Knowing its Place? Language and Landscape in Arthur Ransome
by Dr Sarah Spooner
Abstract PhD Thesis Dr Sarah Spooner
Congratulations to CIRCL PhD student Sarah Spooner for completing her PhD and viva on 8-06-2006 with her thesis on ‘Knowing its Place? Language and Landscape in Arthur Ransome’. Supervisors: Mr Tony Watkins/ Prof.Coral Howells/Prof. Peter Stoneley. Viva External examiner: Dr Emma Francis, Warwick University, Internal examiner: Professor Karin Lesnik-Oberstein.
Abstract of thesis
This thesis: “‘Knowing its Place?’: Language and Landscape in Arthur Ransome”, examines landscape as a cultural text, arguing that landscape is a product of intersection between pre-existing cultural texts and concepts and can have no life independent of such preparatory conditioning. Using Arthur Ransome’s “Swallows and Amazons” group of texts for children as a case study, but not claiming the arguments to be specific to these texts, the thesis identifies some of the major tools and methods with which landscape has been conceptualised in textual form, and argues that these are not merely ways of rendering landscape into another medium, but instead actively construct that landscape.
The thesis discusses the role of language and of the visual image and their perceived relationship to a world outside of themselves: the role of literary, historical and scientific narratives in forming a frame through which any landscape is understood and experienced; ideas of familiarity and unfamiliarity, ”home” and ”away”, and the role landscape and language have to play in these mutually dependent concepts; and the map as an important textual form through which landscape is not only understood but often possessed and controlled. The chapters of the thesis are formed by these broad thematic or conceptual groupings and demonstrate how they can be seen at work in the particular texts under analysis.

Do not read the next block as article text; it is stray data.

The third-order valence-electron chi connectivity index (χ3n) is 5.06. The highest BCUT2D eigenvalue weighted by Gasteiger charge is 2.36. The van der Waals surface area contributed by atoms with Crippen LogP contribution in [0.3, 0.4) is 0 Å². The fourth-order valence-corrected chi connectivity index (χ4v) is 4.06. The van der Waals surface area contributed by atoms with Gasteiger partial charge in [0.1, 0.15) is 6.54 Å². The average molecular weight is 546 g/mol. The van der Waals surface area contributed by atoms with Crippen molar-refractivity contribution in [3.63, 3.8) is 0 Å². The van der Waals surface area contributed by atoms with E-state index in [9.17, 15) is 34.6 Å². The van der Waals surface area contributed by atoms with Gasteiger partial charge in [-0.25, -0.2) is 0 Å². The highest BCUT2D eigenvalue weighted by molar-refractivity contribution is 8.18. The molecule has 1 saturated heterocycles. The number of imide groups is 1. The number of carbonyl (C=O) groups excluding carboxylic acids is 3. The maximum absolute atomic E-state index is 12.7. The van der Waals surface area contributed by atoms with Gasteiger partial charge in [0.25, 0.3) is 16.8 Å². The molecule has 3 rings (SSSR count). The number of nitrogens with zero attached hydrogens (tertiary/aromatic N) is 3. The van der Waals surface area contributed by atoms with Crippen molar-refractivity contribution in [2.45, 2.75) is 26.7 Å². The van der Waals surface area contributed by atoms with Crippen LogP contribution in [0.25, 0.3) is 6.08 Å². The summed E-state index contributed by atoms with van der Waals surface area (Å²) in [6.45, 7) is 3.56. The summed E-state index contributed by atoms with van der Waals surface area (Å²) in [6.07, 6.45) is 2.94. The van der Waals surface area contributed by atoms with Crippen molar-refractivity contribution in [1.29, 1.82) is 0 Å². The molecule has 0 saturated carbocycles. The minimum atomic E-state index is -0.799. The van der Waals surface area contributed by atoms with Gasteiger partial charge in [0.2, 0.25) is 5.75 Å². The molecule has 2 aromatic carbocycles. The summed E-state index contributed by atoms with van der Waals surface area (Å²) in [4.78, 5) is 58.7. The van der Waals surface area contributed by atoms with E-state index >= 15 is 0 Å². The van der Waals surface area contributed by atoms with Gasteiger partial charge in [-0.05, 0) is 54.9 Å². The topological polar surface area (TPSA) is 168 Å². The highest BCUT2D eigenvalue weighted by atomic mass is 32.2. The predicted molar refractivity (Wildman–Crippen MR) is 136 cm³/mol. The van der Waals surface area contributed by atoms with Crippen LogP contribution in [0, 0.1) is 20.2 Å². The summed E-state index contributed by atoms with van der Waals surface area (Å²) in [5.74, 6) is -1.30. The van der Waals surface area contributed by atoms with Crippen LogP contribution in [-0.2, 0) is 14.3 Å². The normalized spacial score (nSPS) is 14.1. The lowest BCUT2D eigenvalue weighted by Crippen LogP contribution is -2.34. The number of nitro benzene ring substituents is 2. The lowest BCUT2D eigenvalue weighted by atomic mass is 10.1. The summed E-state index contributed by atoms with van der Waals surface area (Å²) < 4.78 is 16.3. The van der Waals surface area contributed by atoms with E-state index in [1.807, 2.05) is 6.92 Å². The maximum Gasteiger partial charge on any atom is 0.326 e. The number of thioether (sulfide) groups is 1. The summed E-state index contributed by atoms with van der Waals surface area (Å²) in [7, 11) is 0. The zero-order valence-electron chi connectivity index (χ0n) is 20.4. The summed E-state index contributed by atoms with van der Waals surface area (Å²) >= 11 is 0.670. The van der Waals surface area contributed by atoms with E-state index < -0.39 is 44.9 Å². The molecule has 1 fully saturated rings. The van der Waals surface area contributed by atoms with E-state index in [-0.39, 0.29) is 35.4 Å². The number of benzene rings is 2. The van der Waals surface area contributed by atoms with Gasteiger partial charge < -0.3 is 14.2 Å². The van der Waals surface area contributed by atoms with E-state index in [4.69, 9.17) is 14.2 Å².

As the case study texts come from the field of children’s literature, the other key concern of the thesis is the figure of ”the child” and in particular the discourses that circulate around ”the child” and its relationship to the natural world, to language and to culture. Just as the thesis argues that a direct, unmediated knowledge of landscape is not possible, so it argues the same of ”the child”.
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